Iowa linebackers coach Seth Wallace has seen his young reserves learn lots from returning senior starters Josey Jewell, Bo Bower and Ben Niemann. Chris Cuellar / The Register
IOWA CITY, Ia. — Want to play linebacker for the Hawkeyes this season and beyond?
Get in line.
Seth Wallace, Iowa’s linebackers coach and freshly-minted assistant defensive coordinator, has the luxury and dilemma of distributing snaps for a unit with three returning senior starters. Bo Bower, Ben Niemann and star Josey Jewell have the starting spots locked down entering this season, and Wallace is searching for their relievers and eventual replacements.
“We’ve got to make sure we’ve got quality depth,” Wallace said at Saturday’s Media Day.
“We’re going to be reliant on others — and I think they recognize that, in terms of helping the growth of the position.”
Iowa’s depth chart behind Jewell in the middle, Niemann outside and Bower on the weak side is driving competition this offseason. Little-known players are rushing to learn the responsibilities of defensive coordinator Phil Parker’s system and make an impact in practice.
The Hawkeyes will rely on those reserves before they get a shot at a starting job in 2018.
“It’s nice to have experience everywhere. It’s nicer to have experience with good players,” Iowa head coach Kirk Ferentz said. “That’s something we can say.
“But we’re not going to win with just those three guys.”
Iowa’s next generation of linebackers may lean on a deep group of second-year players.
Wisconsin native Kristian Welch has jumped junior Jack Hockaday to become Jewell’s backup. As the No. 2 option at “Mike” linebacker, Welch took a heap of spring and summer snaps with Jewell — the Butkus Award finalist — watching from the sideline.
“Being able to watch (Jewell) go through practice, drills — or even team meetings — it’s definitely good for me,” Welch said. “There’s a standard you have to live up to.”
Welch has spent time at all three linebacker spots in his short Hawkeye career — experience he thinks has given him rare insight into defensive assignments. The 6-foot-3, 232-pound true sophomore was credited with two solo tackles and one assisted stop last season. He saw the field in 12 games.
“I’ve gotten a taste of everything,” Welch said. “I tried to take notes as much as I could. Josey, Bo and Ben helped out with any questions I had.”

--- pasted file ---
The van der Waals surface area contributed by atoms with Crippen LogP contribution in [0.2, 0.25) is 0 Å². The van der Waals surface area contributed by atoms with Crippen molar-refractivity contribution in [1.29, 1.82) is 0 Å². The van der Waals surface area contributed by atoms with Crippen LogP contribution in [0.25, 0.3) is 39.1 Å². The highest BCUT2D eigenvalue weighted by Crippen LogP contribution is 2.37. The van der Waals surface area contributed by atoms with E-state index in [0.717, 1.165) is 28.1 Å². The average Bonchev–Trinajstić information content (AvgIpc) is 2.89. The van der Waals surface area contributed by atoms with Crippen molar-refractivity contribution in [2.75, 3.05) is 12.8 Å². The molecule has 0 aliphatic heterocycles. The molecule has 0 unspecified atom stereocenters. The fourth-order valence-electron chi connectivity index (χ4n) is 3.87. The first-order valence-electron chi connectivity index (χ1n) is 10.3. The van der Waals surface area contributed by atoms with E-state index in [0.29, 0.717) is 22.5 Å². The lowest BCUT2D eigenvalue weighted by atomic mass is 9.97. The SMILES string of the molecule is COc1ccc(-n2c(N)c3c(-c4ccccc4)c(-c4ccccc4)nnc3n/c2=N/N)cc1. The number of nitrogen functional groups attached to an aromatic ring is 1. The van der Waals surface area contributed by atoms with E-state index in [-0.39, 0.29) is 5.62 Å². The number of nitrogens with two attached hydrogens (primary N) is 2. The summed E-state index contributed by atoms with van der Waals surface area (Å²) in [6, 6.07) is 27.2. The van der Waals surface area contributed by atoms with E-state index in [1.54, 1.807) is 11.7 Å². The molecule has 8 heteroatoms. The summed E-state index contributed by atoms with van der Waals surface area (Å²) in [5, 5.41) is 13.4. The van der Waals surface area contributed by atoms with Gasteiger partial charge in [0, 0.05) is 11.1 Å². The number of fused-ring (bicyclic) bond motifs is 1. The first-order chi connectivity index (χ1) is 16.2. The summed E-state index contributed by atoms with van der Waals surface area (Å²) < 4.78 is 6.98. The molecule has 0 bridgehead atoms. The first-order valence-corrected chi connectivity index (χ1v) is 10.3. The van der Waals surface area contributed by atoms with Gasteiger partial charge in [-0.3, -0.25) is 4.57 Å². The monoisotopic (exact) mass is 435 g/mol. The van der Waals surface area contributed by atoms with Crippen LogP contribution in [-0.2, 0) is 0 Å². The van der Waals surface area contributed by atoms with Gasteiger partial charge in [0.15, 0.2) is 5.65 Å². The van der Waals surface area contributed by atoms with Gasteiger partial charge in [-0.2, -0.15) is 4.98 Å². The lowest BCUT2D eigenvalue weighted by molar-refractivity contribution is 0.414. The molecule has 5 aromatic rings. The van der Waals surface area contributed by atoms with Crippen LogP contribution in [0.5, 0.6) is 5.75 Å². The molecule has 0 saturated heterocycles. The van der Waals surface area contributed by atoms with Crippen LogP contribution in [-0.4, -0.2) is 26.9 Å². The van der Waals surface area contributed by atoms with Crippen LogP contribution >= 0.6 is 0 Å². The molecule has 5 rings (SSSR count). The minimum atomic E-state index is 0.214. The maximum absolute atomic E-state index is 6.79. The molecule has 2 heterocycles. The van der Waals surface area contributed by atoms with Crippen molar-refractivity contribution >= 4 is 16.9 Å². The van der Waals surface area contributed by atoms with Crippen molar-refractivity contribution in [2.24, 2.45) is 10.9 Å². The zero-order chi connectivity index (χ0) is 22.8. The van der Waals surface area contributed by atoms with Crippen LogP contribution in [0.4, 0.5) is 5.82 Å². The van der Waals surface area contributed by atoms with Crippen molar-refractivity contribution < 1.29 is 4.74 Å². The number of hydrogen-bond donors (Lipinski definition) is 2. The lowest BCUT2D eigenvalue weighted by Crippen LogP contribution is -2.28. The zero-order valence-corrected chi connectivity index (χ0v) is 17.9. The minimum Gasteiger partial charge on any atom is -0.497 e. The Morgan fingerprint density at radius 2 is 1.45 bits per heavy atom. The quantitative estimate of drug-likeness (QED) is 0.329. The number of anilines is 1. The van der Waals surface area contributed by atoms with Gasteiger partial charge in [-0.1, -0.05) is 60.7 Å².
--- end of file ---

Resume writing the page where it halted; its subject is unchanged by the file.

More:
Sturdy sophomore Amani Jones has emerged as Bower’s substitute at the “Will” spot. Thanks to extra study sessions with film, playbooks and teammates, the 235-pound Chicago native overtook redshirt junior Aaron Mends for the second-string reps.
“In the meetings rooms, no one is safe,” Jones said. “The three starters — even if they don’t know something — they’ll probably get ripped. The young guys, they’ll get ripped. Everyone is treated equally.
“(Wallace) knows who should know what.”
Mends remains the only linebacker to top Jones’s impressive weight room feats. Jones says he recently squatted 605 pounds, but Mends bettered his own record of 610 pounds soon after.
“I want to be on the (record) board,” Jones said with a laugh. “I want to set a mark that nobody can touch. I want people to see it and be, like, ‘Who’s this guy?,’ and they get the story behind it.”
Iowa sophomore linebacker Amani Jones discusses his recent personal record and weight room development with impressive squat numbers. Chris Cuellar / The Register
The No. 2 option behind Niemann is another senior: outside linebacker Kevin Ward. That means four experienced players that Iowa is expecting to perform well in 2017 will leave open roster spots by January.
“You can lead when you’re on the field, but you can lead when you’re off the field in the meeting room and classroom, as well,” Niemann said. “We’re just trying to help those guys progress with their overall knowledge of the defense. It’s Xs and Os. We’ve been here awhile and know some little things they might not know yet. When we turn it over to those guys, we want them to be the best players they can be.”
Redshirt freshmen Nick Niemann and Barrington Wade are not yet listed on Iowa’s pre-fall depth chart, but both were cited by starters as potential contributors.
What should fans watch for from them and Iowa’s other future linebackers? Bower, Jewell and Niemann still have their senior seasons left to play. And Wallace isn’t sharing just yet.
“We’ve got to make sure they’re where Josey, Bo and Ben were last year — that’s what you try to push for,” the seventh-year assistant said. “The young guys pay attention; they listen — this is all non-physical — they’re detailed. They’re good kids. They don’t have a whole lot of external distractions. It seems likes they’ve got their house in order. That’s all we’re asking, really.
“We recruited them. We know they’re good athletes. We know they’re good football players.”
Top Tacklers of 2016
Listed below are Iowa’s returning linebackers who were credited with tackles in 2016. Their class, entering the season, is shown with games played, solo tackles, assisted tackles, and total tackles.
Name Class GP Solo Ast. Total
J. Jewell Sr. 13 58 66 124
B. Bower Sr. 13 44 47 91
B. Niemann Sr. 13 37 32 69
J. Hockaday Jr. 13 7 4 11
K. Ward Sr. 13 8 2 10
A. Mends Jr. 12 2 2 4
K. Welch So. 12 2 1 3
A. Jones So. 13 1 0 1